Prepare a Winning CV
Your CV or Resume is usually your main form of introduction to a prospective employer and this is what will secure you an interview. On average, prospective employers will spend less than 20 seconds in determining which candidates/applicants will proceed to interview. Therefore, it is very important that your CV/Resume distinguishes you from other candidates.
There are a number of ways that candidates can distinguish themselves from others and following are some tips that you may find helpful. We recommend your CV/Resume should be set out using the order of the headings below.
To ensure your name is actually [and subliminally!] in the hirer’s mind, please ensure your name clearly features the top of the first page in bold letters of a larger height than any other headers. Also, place a footer on every page with your name, mobile phone number and the page number.
In distinguishing yourself from other candidates we recommend that you think about your career to date and have a header placed around the middle of page one [this is the area to which the reader’s eyes naturally gravitate] titled Key Achievements. Then list no more than six bullet points regarding your career highlights/successes. It is important to note that more than just words will be necessary. It’s very easy to make verbal claims, but without substantiation you will be no different from other applicants.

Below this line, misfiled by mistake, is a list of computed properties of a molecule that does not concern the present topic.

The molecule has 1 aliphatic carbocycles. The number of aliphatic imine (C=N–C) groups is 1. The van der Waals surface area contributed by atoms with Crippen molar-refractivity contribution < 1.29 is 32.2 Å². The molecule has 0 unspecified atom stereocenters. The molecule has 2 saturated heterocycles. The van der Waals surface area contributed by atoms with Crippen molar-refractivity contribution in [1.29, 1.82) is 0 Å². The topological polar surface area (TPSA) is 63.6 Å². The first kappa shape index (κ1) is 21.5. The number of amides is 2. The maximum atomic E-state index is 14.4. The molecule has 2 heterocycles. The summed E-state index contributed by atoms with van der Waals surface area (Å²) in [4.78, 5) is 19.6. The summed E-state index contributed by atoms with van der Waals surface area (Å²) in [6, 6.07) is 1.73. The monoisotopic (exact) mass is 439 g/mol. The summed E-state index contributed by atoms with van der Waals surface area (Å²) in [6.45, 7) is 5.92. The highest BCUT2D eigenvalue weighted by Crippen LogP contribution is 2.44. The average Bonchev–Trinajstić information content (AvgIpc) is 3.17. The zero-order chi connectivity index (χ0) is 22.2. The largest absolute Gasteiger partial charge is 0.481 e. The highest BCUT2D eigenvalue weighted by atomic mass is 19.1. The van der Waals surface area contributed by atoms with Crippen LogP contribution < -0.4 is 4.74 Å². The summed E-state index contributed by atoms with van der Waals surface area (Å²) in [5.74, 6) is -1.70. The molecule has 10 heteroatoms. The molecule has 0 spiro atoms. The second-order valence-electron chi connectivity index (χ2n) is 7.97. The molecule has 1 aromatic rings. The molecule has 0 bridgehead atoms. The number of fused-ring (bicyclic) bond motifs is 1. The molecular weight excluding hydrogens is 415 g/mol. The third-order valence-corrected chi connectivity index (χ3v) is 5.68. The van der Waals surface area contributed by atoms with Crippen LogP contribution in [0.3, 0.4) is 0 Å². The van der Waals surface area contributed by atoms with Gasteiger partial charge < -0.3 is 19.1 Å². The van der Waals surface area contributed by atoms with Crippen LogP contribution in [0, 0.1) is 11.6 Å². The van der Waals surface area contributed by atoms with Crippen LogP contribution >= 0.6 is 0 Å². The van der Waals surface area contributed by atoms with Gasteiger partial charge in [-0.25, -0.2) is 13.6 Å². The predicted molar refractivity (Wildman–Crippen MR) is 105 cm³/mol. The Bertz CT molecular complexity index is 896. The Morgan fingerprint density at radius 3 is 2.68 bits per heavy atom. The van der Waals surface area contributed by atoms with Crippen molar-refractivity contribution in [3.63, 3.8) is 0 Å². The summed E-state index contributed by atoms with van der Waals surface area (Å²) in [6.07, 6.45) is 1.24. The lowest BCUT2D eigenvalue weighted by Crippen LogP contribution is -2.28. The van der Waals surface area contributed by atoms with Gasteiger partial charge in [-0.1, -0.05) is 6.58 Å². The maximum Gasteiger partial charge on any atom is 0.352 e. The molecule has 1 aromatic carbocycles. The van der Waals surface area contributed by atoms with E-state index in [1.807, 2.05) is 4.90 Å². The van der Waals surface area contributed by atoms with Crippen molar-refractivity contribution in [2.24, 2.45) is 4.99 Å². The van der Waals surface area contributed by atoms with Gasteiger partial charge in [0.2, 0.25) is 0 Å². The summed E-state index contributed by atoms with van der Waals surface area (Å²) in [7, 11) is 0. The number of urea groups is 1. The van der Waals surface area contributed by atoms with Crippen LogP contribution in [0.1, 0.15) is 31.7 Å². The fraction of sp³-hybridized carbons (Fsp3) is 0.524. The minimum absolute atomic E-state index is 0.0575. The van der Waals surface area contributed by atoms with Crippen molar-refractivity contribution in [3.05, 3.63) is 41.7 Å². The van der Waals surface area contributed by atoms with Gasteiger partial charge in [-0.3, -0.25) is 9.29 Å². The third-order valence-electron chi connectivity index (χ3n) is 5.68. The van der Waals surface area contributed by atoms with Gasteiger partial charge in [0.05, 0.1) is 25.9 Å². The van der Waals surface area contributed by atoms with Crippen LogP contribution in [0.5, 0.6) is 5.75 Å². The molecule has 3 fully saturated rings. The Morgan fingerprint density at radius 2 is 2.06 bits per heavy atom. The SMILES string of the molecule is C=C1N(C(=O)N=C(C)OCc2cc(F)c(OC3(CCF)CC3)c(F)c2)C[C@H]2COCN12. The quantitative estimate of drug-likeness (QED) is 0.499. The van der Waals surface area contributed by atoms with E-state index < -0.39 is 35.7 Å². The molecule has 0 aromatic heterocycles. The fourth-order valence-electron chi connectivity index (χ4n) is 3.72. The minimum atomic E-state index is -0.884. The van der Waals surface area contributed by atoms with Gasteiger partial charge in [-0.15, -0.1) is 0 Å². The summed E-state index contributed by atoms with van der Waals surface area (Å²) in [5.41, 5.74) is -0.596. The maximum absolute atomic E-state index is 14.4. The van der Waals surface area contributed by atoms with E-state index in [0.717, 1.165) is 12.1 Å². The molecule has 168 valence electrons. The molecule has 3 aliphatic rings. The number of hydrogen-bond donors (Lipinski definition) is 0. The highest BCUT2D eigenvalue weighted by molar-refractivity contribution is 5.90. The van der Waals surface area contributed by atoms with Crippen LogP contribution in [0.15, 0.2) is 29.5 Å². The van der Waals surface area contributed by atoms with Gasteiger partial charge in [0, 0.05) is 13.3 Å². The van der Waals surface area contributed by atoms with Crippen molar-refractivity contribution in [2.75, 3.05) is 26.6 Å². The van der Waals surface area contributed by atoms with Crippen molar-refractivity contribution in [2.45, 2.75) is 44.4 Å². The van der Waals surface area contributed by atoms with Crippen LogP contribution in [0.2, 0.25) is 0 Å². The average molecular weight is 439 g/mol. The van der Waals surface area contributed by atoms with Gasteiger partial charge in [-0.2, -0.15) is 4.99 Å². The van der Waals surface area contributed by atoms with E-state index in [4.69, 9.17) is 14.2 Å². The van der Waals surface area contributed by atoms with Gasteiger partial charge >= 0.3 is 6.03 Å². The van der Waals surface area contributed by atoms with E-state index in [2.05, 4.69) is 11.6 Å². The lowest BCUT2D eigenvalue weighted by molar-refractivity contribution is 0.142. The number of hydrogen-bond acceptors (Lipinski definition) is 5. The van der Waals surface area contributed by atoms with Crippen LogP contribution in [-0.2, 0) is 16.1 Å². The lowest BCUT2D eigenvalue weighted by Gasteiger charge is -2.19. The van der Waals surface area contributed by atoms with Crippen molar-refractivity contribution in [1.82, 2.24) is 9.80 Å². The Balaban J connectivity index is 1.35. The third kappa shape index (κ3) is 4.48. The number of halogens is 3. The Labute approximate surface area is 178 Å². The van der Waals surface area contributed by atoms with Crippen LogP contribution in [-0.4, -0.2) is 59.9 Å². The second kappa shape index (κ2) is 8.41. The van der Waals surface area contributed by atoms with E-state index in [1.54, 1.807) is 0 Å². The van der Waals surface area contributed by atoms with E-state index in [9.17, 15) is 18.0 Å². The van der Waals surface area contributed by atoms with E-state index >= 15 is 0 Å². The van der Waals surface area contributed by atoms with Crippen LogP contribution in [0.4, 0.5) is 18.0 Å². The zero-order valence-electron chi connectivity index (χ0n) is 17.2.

Therefore please consider three important points:
- Time, and
- In three months achieved premium reduction of 12.5%, or
- Within four months increased the portfolio profitability by $500,000
It is not necessary to have all three of the key areas mentioned [i.e. Dollars, Time and Percentages,] in each point, but there should be at least two per Key Achievement.
Many employers are interested in Key Competencies so you may also consider inserting no more than six bullet points in this area. Ensure they particularly relate to the job you are applying for. For example:
- Demonstrated understanding of the Brokers and Agents Act
- Proven ability to interpret contracts
- High level communication skills
Be sure to use a descriptive word in front of each Competency. Just writing Able to interpret contracts does not have the same impact as Proven high level ability to interpret contracts.
If you aren’t sure what descriptive words to use simply go onto Seek, MyCareer or anywhere job ads are posted, and look at what skills are required in various advertised roles. You will soon pick up descriptors that you can use to describe your key competencies.
Education & Training
Education/Training should be the next heading. You should list in chronological order from the most recent to the past, your education and training. If you hold several qualifications and have undertaken a significant amount of training, you may need to do some ‘pruning’ to reduce the list to make it more relevant and particularly applicable to the job you are applying for. Additionally, if there are more than four or five bullet points under Education and Training, it would be advisable to put two subheadings under the main header showing Education first and Training second.